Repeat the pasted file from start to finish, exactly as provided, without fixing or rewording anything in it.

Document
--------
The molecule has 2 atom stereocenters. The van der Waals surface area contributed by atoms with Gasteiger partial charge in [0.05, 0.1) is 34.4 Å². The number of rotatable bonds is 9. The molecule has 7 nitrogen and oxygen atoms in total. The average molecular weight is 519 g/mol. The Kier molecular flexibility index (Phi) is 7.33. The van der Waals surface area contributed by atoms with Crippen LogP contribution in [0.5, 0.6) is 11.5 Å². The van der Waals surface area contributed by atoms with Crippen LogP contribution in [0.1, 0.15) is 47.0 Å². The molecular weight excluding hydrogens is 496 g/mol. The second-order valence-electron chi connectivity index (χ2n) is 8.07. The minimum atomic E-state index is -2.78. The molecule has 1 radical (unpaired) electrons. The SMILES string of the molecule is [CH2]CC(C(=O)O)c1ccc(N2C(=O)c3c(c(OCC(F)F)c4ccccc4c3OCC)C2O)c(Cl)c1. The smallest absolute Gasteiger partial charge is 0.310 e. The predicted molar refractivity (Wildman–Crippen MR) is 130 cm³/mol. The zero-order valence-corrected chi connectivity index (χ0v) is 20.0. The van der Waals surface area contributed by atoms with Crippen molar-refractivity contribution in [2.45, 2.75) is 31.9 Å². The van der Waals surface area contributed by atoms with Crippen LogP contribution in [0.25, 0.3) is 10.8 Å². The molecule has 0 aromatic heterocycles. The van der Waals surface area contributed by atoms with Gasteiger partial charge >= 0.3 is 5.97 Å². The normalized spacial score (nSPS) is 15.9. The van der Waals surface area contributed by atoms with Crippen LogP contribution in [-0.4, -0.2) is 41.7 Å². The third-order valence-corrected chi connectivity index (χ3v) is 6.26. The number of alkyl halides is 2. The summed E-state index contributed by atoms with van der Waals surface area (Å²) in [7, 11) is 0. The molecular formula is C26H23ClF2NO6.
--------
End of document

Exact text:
The molecule has 2 atom stereocenters. The van der Waals surface area contributed by atoms with Gasteiger partial charge in [0.05, 0.1) is 34.4 Å². The number of rotatable bonds is 9. The molecule has 7 nitrogen and oxygen atoms in total. The average molecular weight is 519 g/mol. The Kier molecular flexibility index (Phi) is 7.33. The van der Waals surface area contributed by atoms with Crippen LogP contribution in [0.5, 0.6) is 11.5 Å². The van der Waals surface area contributed by atoms with Crippen LogP contribution in [0.1, 0.15) is 47.0 Å². The molecular weight excluding hydrogens is 496 g/mol. The second-order valence-electron chi connectivity index (χ2n) is 8.07. The minimum atomic E-state index is -2.78. The molecule has 1 radical (unpaired) electrons. The SMILES string of the molecule is [CH2]CC(C(=O)O)c1ccc(N2C(=O)c3c(c(OCC(F)F)c4ccccc4c3OCC)C2O)c(Cl)c1. The smallest absolute Gasteiger partial charge is 0.310 e. The predicted molar refractivity (Wildman–Crippen MR) is 130 cm³/mol. The zero-order valence-corrected chi connectivity index (χ0v) is 20.0. The van der Waals surface area contributed by atoms with Crippen molar-refractivity contribution in [2.45, 2.75) is 31.9 Å². The van der Waals surface area contributed by atoms with Crippen LogP contribution in [0.25, 0.3) is 10.8 Å². The molecule has 0 aromatic heterocycles. The van der Waals surface area contributed by atoms with Gasteiger partial charge >= 0.3 is 5.97 Å². The normalized spacial score (nSPS) is 15.9. The van der Waals surface area contributed by atoms with Crippen LogP contribution in [-0.4, -0.2) is 41.7 Å². The third-order valence-corrected chi connectivity index (χ3v) is 6.26. The number of alkyl halides is 2. The summed E-state index contributed by atoms with van der Waals surface area (Å²) in [7, 11) is 0. The molecular formula is C26H23ClF2NO6.